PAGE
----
Ideas: A history from fire to Freud Hardcover – 12 May 2005
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The history of ideas deserves treatment on this scale. (FELIPE FERNANDEZ ARMESTO EVENING STANDARD)
It would be a dull reader that failed to be stimulated either by the questions it raises or by the answers it gives to all sorts of questions that one would never have thought of asking. (NOEL MALCOLM SUNDAY TELEGRAPH)
"In Ideas, Watson gives us an astonishing overview of human intellectual development which covers everything... In a book of such vast scope, a reader could easily get lost, but the narrative has a powerful momentum...For those who want something more engaging than the dreary Plato to Nato narrative that dominates conventional histories of ideas, this wide range of reference will be invaluable" (JOHN GRAY NEW STATESMAN)
This lively book may stimulate the intellectually curious as they seek to understand the history of the mind. (THE TIMES)
A highly ambitious and lucid history of ideas from the very earliest times to the present day.See all Product Description
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Top Customer Reviews
(i) Watson's knowledge of philosophy is patchy at best; for example saying, p.490 of my edition, that it was not clear why Descartes included appendices on meteors and dioptrics to his "Discourse on the Method". Well, I'm afraid it is clear to anyone who knows anything about Descartes: it was precisely as a demonstration of how his method could be applied, as his objective was to rebuild the sciences from scratch, rather than to construct a system of philosophy as Watson seems to believe. If you don't understand this you don't understand anything about Descartes' project. It seems to me here as elsewhere that Watson has leaned heavily on secondary literature rather than first-hand acquaintance with the sources which in this case are easy to read and would have enlightened him on this point.
(ii) what he does know is very much twisted to suit his objectives. For example, he gives a very biaised and rather dismissive account of Plato's thought, portraying it as "mysticism" when Plato was obviously more of a rationalist than a mystic.Read more ›
The author seems to have read all of the books I would have wanted to read, had I had the time and the opportunity, and to have built the most prodigious card-filing system, because this book is stuffed with facts (for instance, did you know why a circle has 360 degrees?).
As the title suggests, the book ends at the beginning of the 20th Century, where the author's history of ideas in the 20th Century begins (A Terrible Beauty: the People and Ideas that Shaped the Modern Mind [American edition: The Modern Mind]).
Of course, in a book of 800 pages which covers three million years, there is much that is touched on lightly: you will have to consult the references to go into depth. But this book will tell you where to start, and it puts thinkers into context with each other. It's a book that I will give as a Christmas present to bright teenagers, and will keep handy for consulting for the rest of my life.
Also, Watson's knowledge of Islam and the Prophet Muhammad (PBUH - SAW)'s biography is a bit sketchy and shallow in that it fails to mention the fact that the most authentic & reliable is the traditionalist account by Ibn Ishaq: "The Life of Muhammad Apostle of Allah (updated/edited) by Ibn Hisham. He (Watson), ironically, mentions a Nestorian Christian from al-Hirah (born over one hundred years after Ibn Ishaq - whose grandfather was a Christian) was also called (Hunayn) Ibn Ishaq who became known among the Arabs as the "Sheikh of the translators". He mastered four languages: Arabic, Syriac, Greek and Persian!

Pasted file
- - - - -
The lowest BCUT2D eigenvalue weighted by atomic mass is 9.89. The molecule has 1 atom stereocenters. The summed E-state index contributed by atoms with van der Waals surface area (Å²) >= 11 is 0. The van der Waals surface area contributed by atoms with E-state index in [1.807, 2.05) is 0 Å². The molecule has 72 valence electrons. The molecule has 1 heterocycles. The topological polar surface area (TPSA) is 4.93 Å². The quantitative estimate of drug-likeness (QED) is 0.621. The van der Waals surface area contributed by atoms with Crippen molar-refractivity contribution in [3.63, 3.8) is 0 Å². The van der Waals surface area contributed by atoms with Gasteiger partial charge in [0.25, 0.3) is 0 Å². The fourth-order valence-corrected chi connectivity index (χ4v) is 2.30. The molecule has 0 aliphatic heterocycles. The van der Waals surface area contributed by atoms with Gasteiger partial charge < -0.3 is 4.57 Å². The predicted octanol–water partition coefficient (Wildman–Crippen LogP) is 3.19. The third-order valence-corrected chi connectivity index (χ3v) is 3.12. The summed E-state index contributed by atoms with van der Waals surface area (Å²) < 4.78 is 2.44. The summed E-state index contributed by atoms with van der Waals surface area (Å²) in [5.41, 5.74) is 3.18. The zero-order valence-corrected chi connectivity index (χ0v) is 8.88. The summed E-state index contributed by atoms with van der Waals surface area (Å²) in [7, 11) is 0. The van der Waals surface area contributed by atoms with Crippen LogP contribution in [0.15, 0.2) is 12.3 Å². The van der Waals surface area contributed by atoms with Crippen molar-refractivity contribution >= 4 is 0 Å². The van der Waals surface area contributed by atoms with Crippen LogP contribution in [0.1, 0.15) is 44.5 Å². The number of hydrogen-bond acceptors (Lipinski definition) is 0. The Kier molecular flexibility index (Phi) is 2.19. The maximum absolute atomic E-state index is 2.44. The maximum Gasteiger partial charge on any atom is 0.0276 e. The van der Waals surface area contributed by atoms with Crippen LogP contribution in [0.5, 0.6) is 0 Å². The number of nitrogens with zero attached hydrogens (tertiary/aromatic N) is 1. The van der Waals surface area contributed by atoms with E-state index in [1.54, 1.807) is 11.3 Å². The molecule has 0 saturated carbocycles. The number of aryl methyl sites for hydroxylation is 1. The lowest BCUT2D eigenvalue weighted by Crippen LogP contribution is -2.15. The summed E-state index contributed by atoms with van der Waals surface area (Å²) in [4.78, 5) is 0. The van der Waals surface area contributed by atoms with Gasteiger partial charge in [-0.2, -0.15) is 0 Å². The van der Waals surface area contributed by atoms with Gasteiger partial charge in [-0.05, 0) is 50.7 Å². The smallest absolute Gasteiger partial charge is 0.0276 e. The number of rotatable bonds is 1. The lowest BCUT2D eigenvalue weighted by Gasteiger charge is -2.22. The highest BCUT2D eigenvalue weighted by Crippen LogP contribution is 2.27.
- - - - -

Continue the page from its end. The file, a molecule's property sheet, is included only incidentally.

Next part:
Apart from some of these obvious shortcomings, I found the book to be very pro-atheistic because it shows religion (faith) as being closely intertwined and yet apparently these faiths are mutually incompatible.
Most Recent Customer Reviews
I borrowed this book from a friend and enjoyed it so much because it was very instructive as to why things are as they are, and were as they were ;). Read morePublished 24 months ago by sean89928
Peter Coville's review (q.v.) is much more interesting and detailed than anything I want to attempt here. Read morePublished on 27 Jun. 2014 by Giles Penfold
Very frustrating book full of interesting stuff but written by a woolly minded humanities 'intellectual' so it is poorly organised, rambling and difficult to read. Read morePublished on 25 Feb. 2014 by TalkingMammal
Super interesting, extremely well written. A great survey of ideas up until around 1900 - not sure if Watson has a book covering the 20th century, but I would definitely buy it if... Read morePublished on 10 Jan. 2014 by Patrick
I own the paperback version and the publishers have produced a joyous book to hold in your hands and to read. Most big books have a squashed feel. Read morePublished on 2 Dec. 2013 by a badly positioned hole near centre of chariot wheel
I suspect that this book has had more impact on my life than any other I've ever read. I came across it by chance a few years ago and read it from cover to cover. Read morePublished on 26 Nov. 2010 by stilllearning
The mind boggles at the amount of reading Peter Watson must have done before he embarked on writing this book. Read morePublished on 16 Aug. 2009 by Hugo Perks